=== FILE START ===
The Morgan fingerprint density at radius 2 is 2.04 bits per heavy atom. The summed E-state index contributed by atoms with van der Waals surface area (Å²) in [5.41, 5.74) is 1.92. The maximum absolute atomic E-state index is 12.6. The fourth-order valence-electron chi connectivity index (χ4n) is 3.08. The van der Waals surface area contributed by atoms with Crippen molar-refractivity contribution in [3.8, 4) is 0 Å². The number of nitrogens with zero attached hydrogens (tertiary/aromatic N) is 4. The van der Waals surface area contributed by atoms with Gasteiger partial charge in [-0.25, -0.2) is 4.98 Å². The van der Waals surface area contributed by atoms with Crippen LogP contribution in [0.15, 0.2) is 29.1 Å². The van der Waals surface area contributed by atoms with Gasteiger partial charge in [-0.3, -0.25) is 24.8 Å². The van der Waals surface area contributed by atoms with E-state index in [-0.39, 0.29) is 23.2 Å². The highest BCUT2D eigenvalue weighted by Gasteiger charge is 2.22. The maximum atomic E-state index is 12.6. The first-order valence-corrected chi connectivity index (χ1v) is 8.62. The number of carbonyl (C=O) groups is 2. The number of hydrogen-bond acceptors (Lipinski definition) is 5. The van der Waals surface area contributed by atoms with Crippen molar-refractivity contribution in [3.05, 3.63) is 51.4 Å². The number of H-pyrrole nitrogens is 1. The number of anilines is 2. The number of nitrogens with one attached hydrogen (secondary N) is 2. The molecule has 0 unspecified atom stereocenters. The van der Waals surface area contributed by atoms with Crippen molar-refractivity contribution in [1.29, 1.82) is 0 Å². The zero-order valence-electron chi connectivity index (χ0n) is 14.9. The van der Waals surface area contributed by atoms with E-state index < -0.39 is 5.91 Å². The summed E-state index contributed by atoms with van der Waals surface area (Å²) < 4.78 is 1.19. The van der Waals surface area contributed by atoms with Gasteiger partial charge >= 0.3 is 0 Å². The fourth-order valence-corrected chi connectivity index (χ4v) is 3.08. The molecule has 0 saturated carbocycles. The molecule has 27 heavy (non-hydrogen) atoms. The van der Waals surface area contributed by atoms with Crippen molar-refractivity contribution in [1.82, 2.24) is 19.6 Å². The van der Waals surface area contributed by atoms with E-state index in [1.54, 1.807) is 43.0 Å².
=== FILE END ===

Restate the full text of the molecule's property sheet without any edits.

The Morgan fingerprint density at radius 2 is 2.04 bits per heavy atom. The summed E-state index contributed by atoms with van der Waals surface area (Å²) in [5.41, 5.74) is 1.92. The maximum absolute atomic E-state index is 12.6. The fourth-order valence-electron chi connectivity index (χ4n) is 3.08. The van der Waals surface area contributed by atoms with Crippen molar-refractivity contribution in [3.8, 4) is 0 Å². The number of nitrogens with zero attached hydrogens (tertiary/aromatic N) is 4. The van der Waals surface area contributed by atoms with Gasteiger partial charge in [-0.25, -0.2) is 4.98 Å². The van der Waals surface area contributed by atoms with Crippen LogP contribution in [0.15, 0.2) is 29.1 Å². The van der Waals surface area contributed by atoms with Gasteiger partial charge in [-0.3, -0.25) is 24.8 Å². The van der Waals surface area contributed by atoms with E-state index in [-0.39, 0.29) is 23.2 Å². The highest BCUT2D eigenvalue weighted by Gasteiger charge is 2.22. The maximum atomic E-state index is 12.6. The first-order valence-corrected chi connectivity index (χ1v) is 8.62. The number of carbonyl (C=O) groups is 2. The number of hydrogen-bond acceptors (Lipinski definition) is 5. The van der Waals surface area contributed by atoms with Crippen molar-refractivity contribution in [3.05, 3.63) is 51.4 Å². The number of H-pyrrole nitrogens is 1. The number of anilines is 2. The number of nitrogens with one attached hydrogen (secondary N) is 2. The molecule has 0 unspecified atom stereocenters. The van der Waals surface area contributed by atoms with Crippen molar-refractivity contribution in [1.29, 1.82) is 0 Å². The zero-order valence-electron chi connectivity index (χ0n) is 14.9. The van der Waals surface area contributed by atoms with E-state index < -0.39 is 5.91 Å². The summed E-state index contributed by atoms with van der Waals surface area (Å²) < 4.78 is 1.19. The van der Waals surface area contributed by atoms with Gasteiger partial charge >= 0.3 is 0 Å². The fourth-order valence-corrected chi connectivity index (χ4v) is 3.08. The molecule has 0 saturated carbocycles. The molecule has 27 heavy (non-hydrogen) atoms. The van der Waals surface area contributed by atoms with Crippen molar-refractivity contribution in [1.82, 2.24) is 19.6 Å². The van der Waals surface area contributed by atoms with E-state index in [1.54, 1.807) is 43.0 Å².